3 weeks ago I was in Olhaõ, Portugal to talk about my work on an international level. Aside from being a great trip in a beautiful setting, it gave me a chance to discuss my research with people whom I wouldn’t have otherwise met and to form ideas of which I never would have thought.
Once I got home and settled back into the cold weather here in Sussex, I began to think about the wider context of my trip. What did it represent beyond the benefits to me personally? The conference was organised and funded by eCOST. This organisation is summarised on their website.
“COST is a unique means for European researchers, engineers and scholars to jointly develop their own ideas and new initiatives across all fields of science and technology through trans-European networking of nationally funded research activities.”
Some key words that I identified in this simple sentence are highlighted. eCOST stands for European Cooperation in Science and Technology. All of the language associated with it is focused on togetherness, inclusiveness and cooperation. Something that certainly resonates with me considering the year that we’ve just had. (Of course it’s not all doom and gloom, check out some of the great discoveries in physics and astronomy here on GlamBlog).
Science transcends borders and barriers. In chemistry alone, nearly 30 countries have been represented by Nobel Prize winners. Many of the laureates having more than one nationality. Working together above and beyond borders is the only way to drive progress in our fields. When I sat down to write this month’s entry it wasn’t difficult to think of some examples of international collaborations that bring science forward.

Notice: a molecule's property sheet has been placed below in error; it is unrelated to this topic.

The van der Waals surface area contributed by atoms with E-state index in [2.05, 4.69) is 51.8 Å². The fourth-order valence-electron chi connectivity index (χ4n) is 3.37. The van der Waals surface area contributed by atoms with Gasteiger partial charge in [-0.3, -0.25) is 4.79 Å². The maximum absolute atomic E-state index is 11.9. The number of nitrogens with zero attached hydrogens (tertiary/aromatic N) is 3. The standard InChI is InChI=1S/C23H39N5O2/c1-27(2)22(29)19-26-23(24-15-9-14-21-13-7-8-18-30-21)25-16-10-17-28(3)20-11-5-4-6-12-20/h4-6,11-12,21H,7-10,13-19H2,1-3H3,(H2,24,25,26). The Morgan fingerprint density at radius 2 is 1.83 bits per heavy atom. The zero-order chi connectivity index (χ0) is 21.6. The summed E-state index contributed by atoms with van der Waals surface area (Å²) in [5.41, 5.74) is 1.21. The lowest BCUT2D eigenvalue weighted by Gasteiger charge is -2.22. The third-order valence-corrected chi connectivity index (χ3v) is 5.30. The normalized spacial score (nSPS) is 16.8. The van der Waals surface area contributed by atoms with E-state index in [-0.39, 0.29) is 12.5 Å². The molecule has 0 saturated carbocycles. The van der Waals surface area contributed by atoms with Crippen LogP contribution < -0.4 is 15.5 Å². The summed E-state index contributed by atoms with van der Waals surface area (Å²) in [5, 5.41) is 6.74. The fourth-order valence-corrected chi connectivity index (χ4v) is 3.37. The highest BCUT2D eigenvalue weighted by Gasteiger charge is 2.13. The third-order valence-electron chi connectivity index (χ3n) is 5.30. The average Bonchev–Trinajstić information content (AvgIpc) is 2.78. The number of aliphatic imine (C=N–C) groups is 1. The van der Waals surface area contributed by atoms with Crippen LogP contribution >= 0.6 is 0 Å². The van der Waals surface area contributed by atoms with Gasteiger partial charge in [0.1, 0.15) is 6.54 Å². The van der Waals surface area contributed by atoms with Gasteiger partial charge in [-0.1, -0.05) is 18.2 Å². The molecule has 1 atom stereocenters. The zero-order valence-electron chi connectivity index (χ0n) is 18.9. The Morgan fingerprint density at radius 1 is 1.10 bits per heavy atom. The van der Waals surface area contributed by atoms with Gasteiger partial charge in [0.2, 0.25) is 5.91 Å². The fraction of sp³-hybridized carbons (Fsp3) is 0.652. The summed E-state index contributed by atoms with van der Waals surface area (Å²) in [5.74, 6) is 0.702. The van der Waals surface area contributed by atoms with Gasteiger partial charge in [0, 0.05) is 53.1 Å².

The starting point of my career in astrochemistry was during my year abroad at L’Université de Bordeaux, something I was only able to do because of the EU scheme Erasmus. A friend of mine (whom I only know thanks to my year abroad) is currently doing her PhD at Kings College London, in her group a recent study was published as a result of UK-Bangladesh-Sweden-US collaboration. The latest publication from my group was written by a Dane working in Scotland. These are just the examples from my own experience. With almost no digging, I could find more examples. Take the tweet below from the University of Colorado Denver associate prof. Scott Reed.
Submitting revisions on a paper with Libyan 1st author. Hoping #sciencetrumpshate #RealTimeChem
— Scott Reed (@ReadScottReed) January 30, 2017
More widely, between 2002 and 2008, of all the neuroscience papers published in Iran with international collaborators, the highest proportion of these were with US academics (the study can be found here). Not being able to travel to visit your collaborators doesn’t bode well for future research.
Without international opportunities, the widely used technique of shear force microscopy may never have come about. One of it’s developers, Mehdi Vaez-Iravani, is an Iranian who was working in the US.
It’s impossible to predict the future, especially today, but I truly believe that the direction in which the world is heading is not good news for science. I hope I’m wrong. For my part, I’ll continue to work hard, do the right thing and remember why science captivated me in the first place: I get to ask “why?”.
Special thanks to those who helped with and contributed to this post, they are credited in the text where possible. If I have missed you, let me know!
If you’re interested in hearing about my work, you can follow me on Twitter @StubbingScience and the work of GlamSci can be found @GlamSci.